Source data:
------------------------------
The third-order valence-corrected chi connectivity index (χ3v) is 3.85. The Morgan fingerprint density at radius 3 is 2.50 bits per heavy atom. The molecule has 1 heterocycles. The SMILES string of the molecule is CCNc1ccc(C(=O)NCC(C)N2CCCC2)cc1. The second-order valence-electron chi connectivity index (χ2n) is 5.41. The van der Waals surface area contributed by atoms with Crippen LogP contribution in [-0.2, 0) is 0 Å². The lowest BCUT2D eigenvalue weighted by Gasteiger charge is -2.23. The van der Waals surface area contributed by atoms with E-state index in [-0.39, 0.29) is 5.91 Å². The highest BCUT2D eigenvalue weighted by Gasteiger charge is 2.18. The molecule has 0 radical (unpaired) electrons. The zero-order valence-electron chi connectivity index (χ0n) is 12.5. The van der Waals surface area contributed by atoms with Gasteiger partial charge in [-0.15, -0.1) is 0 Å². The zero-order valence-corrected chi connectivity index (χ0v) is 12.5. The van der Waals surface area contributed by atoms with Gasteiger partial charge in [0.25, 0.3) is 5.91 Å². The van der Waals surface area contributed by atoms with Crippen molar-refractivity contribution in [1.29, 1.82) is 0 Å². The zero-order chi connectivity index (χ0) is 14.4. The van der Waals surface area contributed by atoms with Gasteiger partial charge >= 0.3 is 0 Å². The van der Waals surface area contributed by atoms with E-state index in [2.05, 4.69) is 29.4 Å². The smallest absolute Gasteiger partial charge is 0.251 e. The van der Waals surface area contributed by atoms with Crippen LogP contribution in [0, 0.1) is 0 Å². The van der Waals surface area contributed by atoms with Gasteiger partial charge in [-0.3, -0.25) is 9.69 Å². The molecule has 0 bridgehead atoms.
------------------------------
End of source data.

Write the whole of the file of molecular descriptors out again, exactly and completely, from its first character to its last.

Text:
The third-order valence-corrected chi connectivity index (χ3v) is 3.85. The Morgan fingerprint density at radius 3 is 2.50 bits per heavy atom. The molecule has 1 heterocycles. The SMILES string of the molecule is CCNc1ccc(C(=O)NCC(C)N2CCCC2)cc1. The second-order valence-electron chi connectivity index (χ2n) is 5.41. The van der Waals surface area contributed by atoms with Crippen LogP contribution in [-0.2, 0) is 0 Å². The lowest BCUT2D eigenvalue weighted by Gasteiger charge is -2.23. The van der Waals surface area contributed by atoms with E-state index in [-0.39, 0.29) is 5.91 Å². The highest BCUT2D eigenvalue weighted by Gasteiger charge is 2.18. The molecule has 0 radical (unpaired) electrons. The zero-order valence-electron chi connectivity index (χ0n) is 12.5. The van der Waals surface area contributed by atoms with Gasteiger partial charge in [-0.15, -0.1) is 0 Å². The zero-order valence-corrected chi connectivity index (χ0v) is 12.5. The van der Waals surface area contributed by atoms with Gasteiger partial charge in [0.25, 0.3) is 5.91 Å². The van der Waals surface area contributed by atoms with Crippen molar-refractivity contribution in [1.29, 1.82) is 0 Å². The zero-order chi connectivity index (χ0) is 14.4. The van der Waals surface area contributed by atoms with Gasteiger partial charge >= 0.3 is 0 Å². The van der Waals surface area contributed by atoms with E-state index in [2.05, 4.69) is 29.4 Å². The smallest absolute Gasteiger partial charge is 0.251 e. The van der Waals surface area contributed by atoms with Crippen LogP contribution in [0, 0.1) is 0 Å². The van der Waals surface area contributed by atoms with Gasteiger partial charge in [-0.3, -0.25) is 9.69 Å². The molecule has 0 bridgehead atoms.